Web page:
One Blade of Grass
by Roger K. Denison

We live in a new subdivision and our house is on a short street. We have one neighbor across the street and another neighbor who lives kiddie-corner on the adjacent street. The rest of the lots are still vacant. About 100 yards north is a large ranch pasture.

Now that you have that picture, my 6-year-old son was out flying his kite yesterday. It was a warm, breezy day and the kite was flying great. My son decided to sit down in the street and hold the kite handle between his legs. I was standing along side holding my 3-month-old boy (3 months to the day, as a matter of fact :). A gust came along and blew the kite, handle and all, out from my son's legs and off it went. I couldn't run fast since I was holding the baby.

I watched the kite drift over our house and thought, "Surely, that string and handle will get snagged on the roof and then I can climb up later and get it." But no, the handle went straight up the wall and over the roof. As the kite continued its great escape, the handle danced across the front yard (we have a big front yard). "Surely, that handle will get stuck in the crepe myrtle bush," I thought, "then I can catch up to it." But no, it kept right on going. The kite was home free, over across the vacant lots, over across the adjacent street, on its way to greener pastures :). I would have continued but none of us had shoes on.

I took the baby inside, grabbed my rugged sandals and dashed out the door and up the street. By this time the neighbors were out watching the chase. The little girl next door helped me chase the handle before it drifted into the pasture. There was a big tree and some telephone lines that ran along the pasture fence. Finally, finally, the handle got stuck. But it was stuck waaaayy up in the tree and there was no way to get it down, especially with the wires running through the tree. We all watched the kite fly happily over the pasture, being guided by the big tree.

My son was heartbroken. His mom and I consoled him. My 3-year-old daughter said that the kite was going to see Jesus.

Everyone went inside and I stayed out to set up sprinklers. Every once in awhile I would see how the kite was doing. I finished setting up the sprinklers and looked again. The kite seemed farther away now. I walked back up the street and sure enough, the tree had lost its grip, too, and the kite had continued its northward trek to Jesus.

Since I still had my sandals and didn't have the baby, I hopped the fence and sprinted across the field. The grass was tall so I had to dodge 12 ft rattlesnakes, 20 ft crocodiles, hordes of piranha, swarms of killer bees . . . Hey I live in Texas! It's possible. Anyway, I ran across the field, hoping to catch up to the kite handle. Do you know what grabbed it? A blade of grass.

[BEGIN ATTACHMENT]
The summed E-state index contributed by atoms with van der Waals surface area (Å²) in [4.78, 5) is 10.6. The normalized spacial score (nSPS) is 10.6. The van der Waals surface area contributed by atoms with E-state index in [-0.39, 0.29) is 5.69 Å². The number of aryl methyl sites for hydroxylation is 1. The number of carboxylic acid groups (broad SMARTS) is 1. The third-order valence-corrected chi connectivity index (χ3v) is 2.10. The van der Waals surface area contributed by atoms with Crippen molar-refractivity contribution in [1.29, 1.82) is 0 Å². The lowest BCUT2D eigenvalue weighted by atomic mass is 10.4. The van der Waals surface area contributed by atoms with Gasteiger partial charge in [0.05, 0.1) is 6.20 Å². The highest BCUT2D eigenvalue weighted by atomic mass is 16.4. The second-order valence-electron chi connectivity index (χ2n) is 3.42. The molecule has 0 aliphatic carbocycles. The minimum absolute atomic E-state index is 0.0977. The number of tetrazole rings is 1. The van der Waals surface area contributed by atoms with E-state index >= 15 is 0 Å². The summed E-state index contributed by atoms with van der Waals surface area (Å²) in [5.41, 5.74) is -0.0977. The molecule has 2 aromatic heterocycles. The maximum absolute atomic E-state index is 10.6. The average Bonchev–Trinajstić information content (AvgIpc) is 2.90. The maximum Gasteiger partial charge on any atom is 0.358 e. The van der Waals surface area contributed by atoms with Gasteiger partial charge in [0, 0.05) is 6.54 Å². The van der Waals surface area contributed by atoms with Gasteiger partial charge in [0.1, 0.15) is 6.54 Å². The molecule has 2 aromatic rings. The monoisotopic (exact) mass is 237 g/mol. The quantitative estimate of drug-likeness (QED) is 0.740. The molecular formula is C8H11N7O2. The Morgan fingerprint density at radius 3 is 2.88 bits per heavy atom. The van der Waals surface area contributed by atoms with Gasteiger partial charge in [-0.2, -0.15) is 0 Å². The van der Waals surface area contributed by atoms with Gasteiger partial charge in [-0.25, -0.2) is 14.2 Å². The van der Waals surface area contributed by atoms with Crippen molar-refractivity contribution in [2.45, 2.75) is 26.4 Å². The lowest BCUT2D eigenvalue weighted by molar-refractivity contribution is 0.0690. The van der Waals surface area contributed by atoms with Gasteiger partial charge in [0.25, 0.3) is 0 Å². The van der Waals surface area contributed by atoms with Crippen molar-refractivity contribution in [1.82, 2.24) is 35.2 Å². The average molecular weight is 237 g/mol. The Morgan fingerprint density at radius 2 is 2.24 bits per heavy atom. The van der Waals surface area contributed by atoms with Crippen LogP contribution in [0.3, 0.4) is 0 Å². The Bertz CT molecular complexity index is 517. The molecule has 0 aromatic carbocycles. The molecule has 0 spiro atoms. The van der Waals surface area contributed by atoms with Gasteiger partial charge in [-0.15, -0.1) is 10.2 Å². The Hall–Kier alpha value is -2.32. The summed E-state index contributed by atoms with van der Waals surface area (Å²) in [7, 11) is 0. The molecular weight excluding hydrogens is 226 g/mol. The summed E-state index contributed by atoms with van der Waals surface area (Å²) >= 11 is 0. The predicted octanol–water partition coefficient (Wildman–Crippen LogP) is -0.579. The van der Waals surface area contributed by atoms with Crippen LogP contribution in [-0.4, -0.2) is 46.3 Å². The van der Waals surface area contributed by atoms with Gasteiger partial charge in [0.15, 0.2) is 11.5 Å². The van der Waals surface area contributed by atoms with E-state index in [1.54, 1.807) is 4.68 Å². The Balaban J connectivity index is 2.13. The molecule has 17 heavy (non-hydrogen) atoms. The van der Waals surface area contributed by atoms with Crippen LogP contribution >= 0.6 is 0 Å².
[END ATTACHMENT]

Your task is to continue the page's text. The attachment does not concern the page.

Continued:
A single blade of grass! Not a roof top. Not a crepe myrtle bush. Not an enormous tree or telephone wire, but a small blade of grass. Apparently the string and handle wound around the seedling stem and the blade on grass held on tight. I reeled the string back on to the handle and made my way home, again dodging the snakes, crocs, piranhas, and bees (okay, the only thing I had to dodge were the cow pies) and returned the kite to its exuberant young owner.

What's the lesson? People can have various events or people (even great people) have an effect on their lives and yet they drift on. What it takes to finally reach these people is to be in the right place at the right time. That blade of grass was in the right place at the right time. It could do what the rooftop, the bush, the fence, the tree, the wire failed to do. Potential missionaries (who, hopefully, are attending seminary classes now) need to realize that they will be called to touch the lives of investigators who may never be drawn to the Gospel in any other way. But simply, they (the missionaries) were in the right place at the right time. It happened to Ammon and King Lamoni. It happened to Phillip and the eunuch.

We may not be General Authorities or stake presidents or bishops but we can influence others in significant ways. Ask Heavenly Father for guidance to be in the right place at the right time. By small and simple means are great things brought to pass.

Spencer W. Kimball Learns From a Friend

Harold B. Lee and Spencer W. Kimball had much in common and were close friends. Elder Kimball followed Elder Lee in joining the Quorum of Twelve Apostles, so they were always next to each other in seating and in seniority, which helped develop the kinship. They even shared the same birthday; Elder Kimball was actually four years older than Elder Lee, but had great respect for the man who was his senior in the Quorum.

The following story was told by Sister Norma B. Ashton, wife of Elder Marvin J. Ashton:

"President Kimball said he always admired this friend so very much; in fact, he almost envied President Lee for his talents. He took every occasion to tell Elder Lee how he felt. Often he would say, 'Harold, I wish I could play the organ as you do.' 'Harold, you speak so well. I wish I could do as well.' 'Harold, you can see the gist of a problem in such a short time. I wish my mind were so clear.' Then, related President Kimball, in one of their weekly meetings in the temple President Lee made a fine presentation to the other members of the Twelve. As they walked out of the temple together, again President Kimball turned to his friend and said, 'You did a magnificent job with your report this morning. I wish I could do as well as you do.' 'Well,' said President Kimball with a twinkle in his eyes, 'I guess Harold had had enough. He stopped, put his hands on his hips, and, looking me straight in the eye, said, 'Spencer, the Lord doesn't want you to be a Harold B. Lee. All he wants is for you to be the best Spencer W. Kimball you can be.' With a smile on his face, President Kimball said, 'Ever since then I have just tried to be the best Spencer W. Kimball I can be.' And would you say that he has been very successful doing that? That is an answer for all of us. All the Lord asks of us is to be the best we can be with what we have."